This tea is gorgeous. I actually tipped a spoonful into my hand and examined it in the light, over the top of my glasses so I could really enjoy the detail. These are little curls of army green with swirls of white – real, true, pearly white. In appearance it seems more like an oolong than a green tea.
The odd thing is that this does not taste even remotely like the Bi Luo Chun I have had before, which we refer to in my house as “Cheerios Tea.” That’s how much it tastes like oats and specifically just like the cereal! But does anyone expect tea from Silk Road to taste like something you have had before? I look upon Silk Road as an exotic treat.
So if it doesn’t taste like I expected, what DOES it taste like? And furthermore, why does it taste so different?
The answer to the different taste may lie in the fact that this is a pre-Ching Ming tea. This means that the leaves are some of the very first ones picked of the new spring season, usually at the end of March and beginning of April.
After steeping, I run my fingers through the leaves, now unfurled and beautifully green, in the steeping basket. They are unbelievably soft! They are silky and smooth, and so irresistible that I can’t help but eat a couple of them.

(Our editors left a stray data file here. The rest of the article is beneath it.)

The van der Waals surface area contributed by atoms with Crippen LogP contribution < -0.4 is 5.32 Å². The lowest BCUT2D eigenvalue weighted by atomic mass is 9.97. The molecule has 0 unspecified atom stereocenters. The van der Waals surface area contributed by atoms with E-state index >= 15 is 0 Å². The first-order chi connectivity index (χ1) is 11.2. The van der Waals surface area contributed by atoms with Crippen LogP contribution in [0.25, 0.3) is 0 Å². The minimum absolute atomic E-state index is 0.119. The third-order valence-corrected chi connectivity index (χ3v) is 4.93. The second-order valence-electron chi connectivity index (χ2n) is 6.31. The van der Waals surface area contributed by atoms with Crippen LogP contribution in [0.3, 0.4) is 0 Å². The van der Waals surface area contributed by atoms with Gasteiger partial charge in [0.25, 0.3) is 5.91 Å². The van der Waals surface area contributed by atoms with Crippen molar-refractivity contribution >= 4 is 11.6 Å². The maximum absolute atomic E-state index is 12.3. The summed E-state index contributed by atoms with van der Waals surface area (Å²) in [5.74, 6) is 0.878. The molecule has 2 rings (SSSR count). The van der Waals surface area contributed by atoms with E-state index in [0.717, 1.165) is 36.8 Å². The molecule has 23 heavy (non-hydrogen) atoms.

The liquor is pale, a soft yellow, and the second steep is paler still.
My perception of the flavors does not match the description of the website. While it is smooth, it also is making a tingle on my tongue with a gentle and light briskness. There is definitely a floral overtone but it is ghostlike, appearing and disappearing. There is also a vegetal flavor that reminds me of rutabaga, but softer. The body is thin. And I detect a bare hint of roasty flavor, or at least a deep tone under the briskness.
What this tea doesn’t taste like is oats, or buttery, or creamy. And for my Bi Luo Chun, I think I may prefer the oat-y ones.
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Leaf Type: Green
Where to Buy: Silk Road Teas
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